The barista asks if we’re a book club, and one of us snort-laughs. We order six overpriced lattes with the same golden sheen the Pop Star used to post, but ours come without foam hearts drifting on the surface. Two of us are wearing T-shirts featuring the Pop Star’s glittering face and airbrushed body. We all overapplied our makeup, nervous about meeting after our previous digital interactions had been so filtered. A spectrum of peach and red kisses graze the rims of our cups when we set them down.

There’s no attempt to veil the reason for our connection, so we quickly begin to speculate about the cause of the Pop Star’s breakdown. Six detectives piecing together the days preceding a crime. She is not mentally ill, we decide, though none of us have studied psychology.

We are nannies, waitresses, and an accountant, except Stef. Stef is not any of these. None of us has been able to ascertain what she does for a living. She is the one who suggests blaming the boyfriend, her blond hair swishing with each sentence, her nails blood red. An energy rolls off her that has nothing to do with caffeine.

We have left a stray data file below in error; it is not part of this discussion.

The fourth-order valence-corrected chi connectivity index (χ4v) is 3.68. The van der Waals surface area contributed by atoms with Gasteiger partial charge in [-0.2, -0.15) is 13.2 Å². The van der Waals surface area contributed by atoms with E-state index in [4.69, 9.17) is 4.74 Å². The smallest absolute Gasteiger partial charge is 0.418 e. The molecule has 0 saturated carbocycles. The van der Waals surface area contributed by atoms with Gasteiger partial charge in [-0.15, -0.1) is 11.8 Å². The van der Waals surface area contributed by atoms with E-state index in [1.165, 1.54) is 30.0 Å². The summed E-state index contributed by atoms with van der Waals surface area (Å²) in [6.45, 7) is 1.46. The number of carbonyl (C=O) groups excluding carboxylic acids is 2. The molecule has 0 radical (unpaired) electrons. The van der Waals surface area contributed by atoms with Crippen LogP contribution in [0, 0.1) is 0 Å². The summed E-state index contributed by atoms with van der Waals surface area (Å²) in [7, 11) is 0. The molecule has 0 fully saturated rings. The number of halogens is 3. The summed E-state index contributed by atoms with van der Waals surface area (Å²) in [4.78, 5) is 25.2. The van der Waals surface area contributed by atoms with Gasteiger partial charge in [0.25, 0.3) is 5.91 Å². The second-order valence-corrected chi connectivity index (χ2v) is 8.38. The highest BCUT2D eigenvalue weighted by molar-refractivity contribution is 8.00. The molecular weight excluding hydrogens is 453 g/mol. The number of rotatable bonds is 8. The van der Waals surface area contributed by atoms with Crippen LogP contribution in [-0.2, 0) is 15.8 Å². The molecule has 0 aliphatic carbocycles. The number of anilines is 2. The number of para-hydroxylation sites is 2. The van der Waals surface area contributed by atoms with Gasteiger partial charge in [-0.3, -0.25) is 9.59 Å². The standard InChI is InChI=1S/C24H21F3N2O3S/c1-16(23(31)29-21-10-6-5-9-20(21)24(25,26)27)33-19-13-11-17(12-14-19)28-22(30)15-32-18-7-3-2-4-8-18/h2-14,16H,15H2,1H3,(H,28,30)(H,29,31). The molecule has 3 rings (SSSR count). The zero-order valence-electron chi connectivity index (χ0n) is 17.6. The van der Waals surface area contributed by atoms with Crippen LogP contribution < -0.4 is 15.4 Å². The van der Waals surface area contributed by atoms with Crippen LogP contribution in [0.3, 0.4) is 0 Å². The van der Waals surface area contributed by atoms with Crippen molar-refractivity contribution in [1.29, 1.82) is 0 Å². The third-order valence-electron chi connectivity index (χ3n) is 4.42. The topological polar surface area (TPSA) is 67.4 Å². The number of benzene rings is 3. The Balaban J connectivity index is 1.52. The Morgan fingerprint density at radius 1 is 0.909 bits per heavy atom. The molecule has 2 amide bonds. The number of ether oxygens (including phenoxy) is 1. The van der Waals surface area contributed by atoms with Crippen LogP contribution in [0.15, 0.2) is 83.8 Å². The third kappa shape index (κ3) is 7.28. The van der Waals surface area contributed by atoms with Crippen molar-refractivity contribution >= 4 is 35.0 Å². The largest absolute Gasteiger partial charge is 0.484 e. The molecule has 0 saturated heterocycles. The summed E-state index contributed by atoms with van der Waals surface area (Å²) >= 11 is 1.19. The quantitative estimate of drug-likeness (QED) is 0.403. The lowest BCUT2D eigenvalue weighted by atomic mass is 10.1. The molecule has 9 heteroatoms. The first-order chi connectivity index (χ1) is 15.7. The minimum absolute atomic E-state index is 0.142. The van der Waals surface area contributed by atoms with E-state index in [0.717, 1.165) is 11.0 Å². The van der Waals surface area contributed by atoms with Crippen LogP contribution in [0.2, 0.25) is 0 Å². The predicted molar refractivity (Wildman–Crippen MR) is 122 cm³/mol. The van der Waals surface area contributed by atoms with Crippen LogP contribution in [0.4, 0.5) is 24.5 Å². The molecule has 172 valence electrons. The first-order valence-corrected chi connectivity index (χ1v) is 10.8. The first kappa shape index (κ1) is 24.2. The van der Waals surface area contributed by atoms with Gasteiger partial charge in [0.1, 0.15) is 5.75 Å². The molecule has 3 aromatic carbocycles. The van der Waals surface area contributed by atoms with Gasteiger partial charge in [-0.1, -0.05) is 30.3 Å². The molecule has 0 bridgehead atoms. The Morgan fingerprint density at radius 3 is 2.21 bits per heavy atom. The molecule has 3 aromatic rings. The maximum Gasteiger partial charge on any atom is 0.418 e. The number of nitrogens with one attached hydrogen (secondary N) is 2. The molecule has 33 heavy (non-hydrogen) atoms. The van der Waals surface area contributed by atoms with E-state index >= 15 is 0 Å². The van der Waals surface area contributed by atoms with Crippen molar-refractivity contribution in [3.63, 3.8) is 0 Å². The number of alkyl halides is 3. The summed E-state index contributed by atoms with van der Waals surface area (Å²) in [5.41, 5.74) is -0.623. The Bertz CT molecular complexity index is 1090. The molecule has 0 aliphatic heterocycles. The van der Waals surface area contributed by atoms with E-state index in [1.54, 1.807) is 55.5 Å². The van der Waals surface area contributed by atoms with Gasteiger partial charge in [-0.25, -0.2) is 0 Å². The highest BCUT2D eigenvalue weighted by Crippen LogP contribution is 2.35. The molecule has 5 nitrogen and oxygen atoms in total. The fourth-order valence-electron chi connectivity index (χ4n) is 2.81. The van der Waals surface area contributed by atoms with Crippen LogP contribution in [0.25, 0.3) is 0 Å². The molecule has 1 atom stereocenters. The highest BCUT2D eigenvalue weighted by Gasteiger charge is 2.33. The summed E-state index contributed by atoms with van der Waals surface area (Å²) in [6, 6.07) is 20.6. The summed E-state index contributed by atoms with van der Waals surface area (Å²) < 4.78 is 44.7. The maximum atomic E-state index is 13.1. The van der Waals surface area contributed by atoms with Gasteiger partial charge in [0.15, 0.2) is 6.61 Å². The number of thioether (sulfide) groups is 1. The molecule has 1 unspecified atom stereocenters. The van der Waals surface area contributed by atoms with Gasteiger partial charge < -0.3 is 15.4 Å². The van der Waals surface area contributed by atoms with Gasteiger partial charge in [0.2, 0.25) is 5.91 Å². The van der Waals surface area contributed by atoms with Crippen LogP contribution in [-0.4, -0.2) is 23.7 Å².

It’s the ex-boyfriend, she repeats, and we find ourselves nodding, though most of us have other theories.


Look, we could talk about her all day.

We know where she was born, the names of her brother, sisters, cousins, bodyguards, and childhood pets.

Ask us to list all her songs in alphabetical order. Chronological.

We’ve heard all the secret singles and we know the B-sides.

We probably know more about her than her interviewers.

We certainly know more than you.


Not long after our meetup, the Pop Star is moved to an unnamed private rehab. Again we find out about this through various online and print media outlets. One of us comes across her face in the aisle at the grocery store. Though the tabloid had copious promotional images to choose from, they publish a ghastly still from the video, the moment after she’s climbed up on the counter but before she sinks her nails into the cashier’s neck. The Pop Star is gnashing her straight white teeth—not sad anymore, but at the instant of her shift into fury. It takes a moment to recognize her.

What was she so angry about? I wonder, staring at her frozen face. And why was she alone?